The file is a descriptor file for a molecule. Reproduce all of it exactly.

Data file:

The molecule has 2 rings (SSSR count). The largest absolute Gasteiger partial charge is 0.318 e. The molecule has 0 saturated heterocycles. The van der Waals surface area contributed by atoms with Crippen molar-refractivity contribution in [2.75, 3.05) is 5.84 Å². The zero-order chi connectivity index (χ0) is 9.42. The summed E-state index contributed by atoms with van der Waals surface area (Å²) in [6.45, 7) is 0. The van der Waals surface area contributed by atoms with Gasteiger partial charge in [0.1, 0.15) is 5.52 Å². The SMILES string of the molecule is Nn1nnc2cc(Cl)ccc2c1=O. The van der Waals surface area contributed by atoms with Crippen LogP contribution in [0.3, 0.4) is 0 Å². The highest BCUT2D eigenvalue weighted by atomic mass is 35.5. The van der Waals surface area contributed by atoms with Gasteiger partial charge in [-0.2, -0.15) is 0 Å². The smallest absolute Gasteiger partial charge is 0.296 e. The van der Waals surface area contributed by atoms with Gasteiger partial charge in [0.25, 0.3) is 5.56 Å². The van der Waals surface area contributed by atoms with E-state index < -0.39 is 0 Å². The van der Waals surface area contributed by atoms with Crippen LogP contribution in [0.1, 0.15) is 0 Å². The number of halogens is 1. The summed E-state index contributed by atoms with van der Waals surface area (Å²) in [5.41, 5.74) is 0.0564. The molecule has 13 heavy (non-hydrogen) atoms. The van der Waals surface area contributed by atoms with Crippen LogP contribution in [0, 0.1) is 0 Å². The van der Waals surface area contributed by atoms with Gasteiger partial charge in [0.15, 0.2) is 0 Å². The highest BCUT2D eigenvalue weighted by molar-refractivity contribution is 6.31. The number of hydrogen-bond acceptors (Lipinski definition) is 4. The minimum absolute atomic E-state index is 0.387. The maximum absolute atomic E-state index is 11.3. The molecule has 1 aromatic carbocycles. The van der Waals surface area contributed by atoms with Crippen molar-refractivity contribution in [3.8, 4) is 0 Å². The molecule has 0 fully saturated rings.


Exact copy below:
The molecule has 2 rings (SSSR count). The largest absolute Gasteiger partial charge is 0.318 e. The molecule has 0 saturated heterocycles. The van der Waals surface area contributed by atoms with Crippen molar-refractivity contribution in [2.75, 3.05) is 5.84 Å². The zero-order chi connectivity index (χ0) is 9.42. The summed E-state index contributed by atoms with van der Waals surface area (Å²) in [6.45, 7) is 0. The van der Waals surface area contributed by atoms with Gasteiger partial charge in [0.1, 0.15) is 5.52 Å². The SMILES string of the molecule is Nn1nnc2cc(Cl)ccc2c1=O. The van der Waals surface area contributed by atoms with Crippen LogP contribution in [0.3, 0.4) is 0 Å². The highest BCUT2D eigenvalue weighted by atomic mass is 35.5. The van der Waals surface area contributed by atoms with Gasteiger partial charge in [-0.2, -0.15) is 0 Å². The smallest absolute Gasteiger partial charge is 0.296 e. The van der Waals surface area contributed by atoms with Gasteiger partial charge in [0.25, 0.3) is 5.56 Å². The van der Waals surface area contributed by atoms with E-state index < -0.39 is 0 Å². The van der Waals surface area contributed by atoms with Crippen LogP contribution in [0.1, 0.15) is 0 Å². The number of halogens is 1. The summed E-state index contributed by atoms with van der Waals surface area (Å²) in [5.41, 5.74) is 0.0564. The molecule has 13 heavy (non-hydrogen) atoms. The van der Waals surface area contributed by atoms with Crippen LogP contribution in [0, 0.1) is 0 Å². The van der Waals surface area contributed by atoms with Gasteiger partial charge in [0.15, 0.2) is 0 Å². The highest BCUT2D eigenvalue weighted by molar-refractivity contribution is 6.31. The number of hydrogen-bond acceptors (Lipinski definition) is 4. The minimum absolute atomic E-state index is 0.387. The maximum absolute atomic E-state index is 11.3. The molecule has 1 aromatic carbocycles. The van der Waals surface area contributed by atoms with Crippen molar-refractivity contribution in [3.8, 4) is 0 Å². The molecule has 0 fully saturated rings.